Enablers fail to understand that eliminating enabling forces the addicted family member to endure the hardship of getting a DUI, injured in a car accident, arrested, shot by a drug dealer, or even OD’ding might teach them a hard lesson. Extreme situations like this are traumatic and stick in an addict’s mind, and puts them in a better position to change. If nothing serious happens, how else can a person struggling with substance dependency break free from the cycle and see the consequences of their actions?
Enabling them by providing safety nets will only make things worse because they will never change. Change only happens when something changes, whether it is a hard change or a soft change. Although it is uncomfortable for both parties to change, it needs to happen before it’s gets too late.
Real-world example of an enabler:
Jack Whittaker wins the $315 Powerball lottery. Every time his 17-year-old granddaughter asks for money, he gives it to her. He will do anything to make her happy even if that means feeding her addiction. Did he know about her problem? Whether he did or didn’t does not matter now. Two years after his win, she’s found dead wrapped in a plastic tarp near her boyfriend’s home. She OD’d.
He’s the grandpa who has compassion; but, did he become blinded by the cash and ignore the biggest signs? Did she feel hurt and want to feel free by getting high? He wanted his daughter to enjoy the finer things in life, but sometimes family members choose not to see the forest beyond the trees. The signs are there. Drug addicts normally tell on themselves. This lack of understanding leads to enabling. Giving money makes one feel good, but also enables the addicted person to chug full speed ahead.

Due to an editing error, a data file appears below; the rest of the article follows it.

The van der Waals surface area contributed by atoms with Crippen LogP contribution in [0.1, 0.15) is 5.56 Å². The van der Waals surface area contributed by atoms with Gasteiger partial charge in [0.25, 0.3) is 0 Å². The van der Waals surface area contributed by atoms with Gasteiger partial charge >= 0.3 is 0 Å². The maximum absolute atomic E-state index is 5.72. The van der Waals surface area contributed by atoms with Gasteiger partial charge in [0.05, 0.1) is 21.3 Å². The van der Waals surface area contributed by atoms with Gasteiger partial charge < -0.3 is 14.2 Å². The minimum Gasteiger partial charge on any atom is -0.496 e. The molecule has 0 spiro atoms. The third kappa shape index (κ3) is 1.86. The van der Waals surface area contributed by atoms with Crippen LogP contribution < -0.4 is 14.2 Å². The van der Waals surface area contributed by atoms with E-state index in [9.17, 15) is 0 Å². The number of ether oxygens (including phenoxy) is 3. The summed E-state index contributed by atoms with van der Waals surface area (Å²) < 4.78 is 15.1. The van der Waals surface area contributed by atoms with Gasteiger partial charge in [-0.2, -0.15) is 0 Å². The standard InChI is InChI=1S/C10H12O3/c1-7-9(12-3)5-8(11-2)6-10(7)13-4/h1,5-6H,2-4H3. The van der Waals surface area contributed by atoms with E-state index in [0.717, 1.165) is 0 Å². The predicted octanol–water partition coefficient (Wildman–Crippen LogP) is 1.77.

No enablers at Rehab Facilities
You should have a better understanding of what is enabling behavior. It can become a vicious cycle returning to addiction without accountability.
The next blog entry will discuss how to stop enabling.
Most rehab facilities have doctors, nurses, counselors, and an entire team providing medical advice and confidential help. Trustworthy health information will help educate you on how not to enable.
Many facilities bring the family members in during treatment as accountability partners, and to train them how to property handle the addicted individual and set healthy boundaries
The person suffering addiction issues is held responsible.
Rehab staff does, however, enables the removal of drugs and alcohol from the system and assist in achieving a healthier, happier life.